Many students (both high school and college) have anxiety around choosing the "right" major. But did you know that according to employers, a student’s major is less important than soft skills like critical thinking, problem solving and communication? Because of this, undergraduate majors can lead to a wide variety different types of careers, including some unexpected ones. Check out The Hamilton Project’s tool that looks at career paths and earnings of graduates with specific college majors.
So if you're unsure of what you'd like to study in college, don't worry: you're not alone. The majority of students enter college feeling this way, and it is also not unusual to change majors one or more times. Here are some ways to narrow down your options:
- Talk with current students for insights and perspective.
- Visit the college's career center.
- Take a personality or work-style assessment to help identify which types of careers might be most compatible.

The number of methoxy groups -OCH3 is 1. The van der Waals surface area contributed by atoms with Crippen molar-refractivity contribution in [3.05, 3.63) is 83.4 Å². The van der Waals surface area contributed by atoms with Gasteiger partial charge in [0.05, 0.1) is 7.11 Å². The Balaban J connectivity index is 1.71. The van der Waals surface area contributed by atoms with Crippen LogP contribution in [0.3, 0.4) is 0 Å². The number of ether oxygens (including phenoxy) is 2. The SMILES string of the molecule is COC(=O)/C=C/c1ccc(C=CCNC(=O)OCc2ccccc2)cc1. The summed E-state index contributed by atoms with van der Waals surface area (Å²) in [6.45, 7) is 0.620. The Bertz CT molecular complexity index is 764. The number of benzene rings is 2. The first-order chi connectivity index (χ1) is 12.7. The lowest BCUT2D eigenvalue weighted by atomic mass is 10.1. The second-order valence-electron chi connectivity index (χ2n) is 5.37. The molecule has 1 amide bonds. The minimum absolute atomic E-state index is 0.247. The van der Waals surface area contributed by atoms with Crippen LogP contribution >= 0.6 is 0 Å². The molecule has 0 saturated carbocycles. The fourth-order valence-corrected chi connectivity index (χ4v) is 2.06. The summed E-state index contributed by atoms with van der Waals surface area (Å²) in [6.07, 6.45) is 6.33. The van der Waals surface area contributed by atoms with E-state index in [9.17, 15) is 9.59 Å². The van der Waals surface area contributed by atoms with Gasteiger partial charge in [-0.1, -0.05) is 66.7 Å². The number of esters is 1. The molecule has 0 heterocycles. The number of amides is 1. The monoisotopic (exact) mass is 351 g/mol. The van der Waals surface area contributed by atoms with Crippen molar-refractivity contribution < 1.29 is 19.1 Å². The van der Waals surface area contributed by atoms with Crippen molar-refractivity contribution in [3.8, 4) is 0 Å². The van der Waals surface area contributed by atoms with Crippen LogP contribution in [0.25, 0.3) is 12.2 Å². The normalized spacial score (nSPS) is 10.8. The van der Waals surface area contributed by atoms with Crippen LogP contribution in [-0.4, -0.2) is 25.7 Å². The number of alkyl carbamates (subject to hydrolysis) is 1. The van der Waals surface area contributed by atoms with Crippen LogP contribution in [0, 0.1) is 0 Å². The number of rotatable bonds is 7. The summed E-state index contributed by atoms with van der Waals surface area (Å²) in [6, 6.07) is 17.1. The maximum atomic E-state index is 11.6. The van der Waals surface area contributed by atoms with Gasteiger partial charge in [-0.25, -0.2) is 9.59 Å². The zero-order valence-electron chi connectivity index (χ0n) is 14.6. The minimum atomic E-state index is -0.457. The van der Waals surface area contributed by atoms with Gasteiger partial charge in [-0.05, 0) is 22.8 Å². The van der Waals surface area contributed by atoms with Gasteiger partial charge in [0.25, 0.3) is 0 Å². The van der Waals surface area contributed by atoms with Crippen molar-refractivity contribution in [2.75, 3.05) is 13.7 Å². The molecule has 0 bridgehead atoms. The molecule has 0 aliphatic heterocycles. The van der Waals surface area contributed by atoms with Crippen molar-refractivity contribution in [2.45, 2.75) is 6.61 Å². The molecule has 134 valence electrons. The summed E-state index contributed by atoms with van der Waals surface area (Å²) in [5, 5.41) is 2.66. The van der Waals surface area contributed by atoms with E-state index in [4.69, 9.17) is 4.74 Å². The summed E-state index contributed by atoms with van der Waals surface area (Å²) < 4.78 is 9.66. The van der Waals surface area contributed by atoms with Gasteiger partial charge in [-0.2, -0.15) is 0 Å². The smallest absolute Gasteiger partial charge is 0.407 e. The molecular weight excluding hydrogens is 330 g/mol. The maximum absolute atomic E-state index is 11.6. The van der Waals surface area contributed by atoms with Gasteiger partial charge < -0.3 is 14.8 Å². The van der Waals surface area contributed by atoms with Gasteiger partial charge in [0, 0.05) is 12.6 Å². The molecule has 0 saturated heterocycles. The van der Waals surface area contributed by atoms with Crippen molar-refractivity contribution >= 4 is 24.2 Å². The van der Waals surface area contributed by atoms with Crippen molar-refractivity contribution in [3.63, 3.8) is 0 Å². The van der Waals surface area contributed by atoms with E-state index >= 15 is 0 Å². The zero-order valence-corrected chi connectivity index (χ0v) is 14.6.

- Research the key requirements for possible majors and explore how it might translate into a career after graduation.
- Explore the types of jobs college alumni have on LinkedIn. Simply search for the college and click on "alumni" on the college's page. (You will need an account to do this.)
And once in college, students are assigned a faculty advisor who can help guide them through class choices and decisions about majors and careers or grad school.
If you have a general idea of what areas of study might interest you, use our online college matching tool to learn which of our colleges offer which programs. You also can add athletics and fine arts activities to your search.
The following handout also provides an overview of the types of majors, minors and concentrations offered by our member colleges.
This handout shows majors, minors and concentrations by subject area for each of our colleges.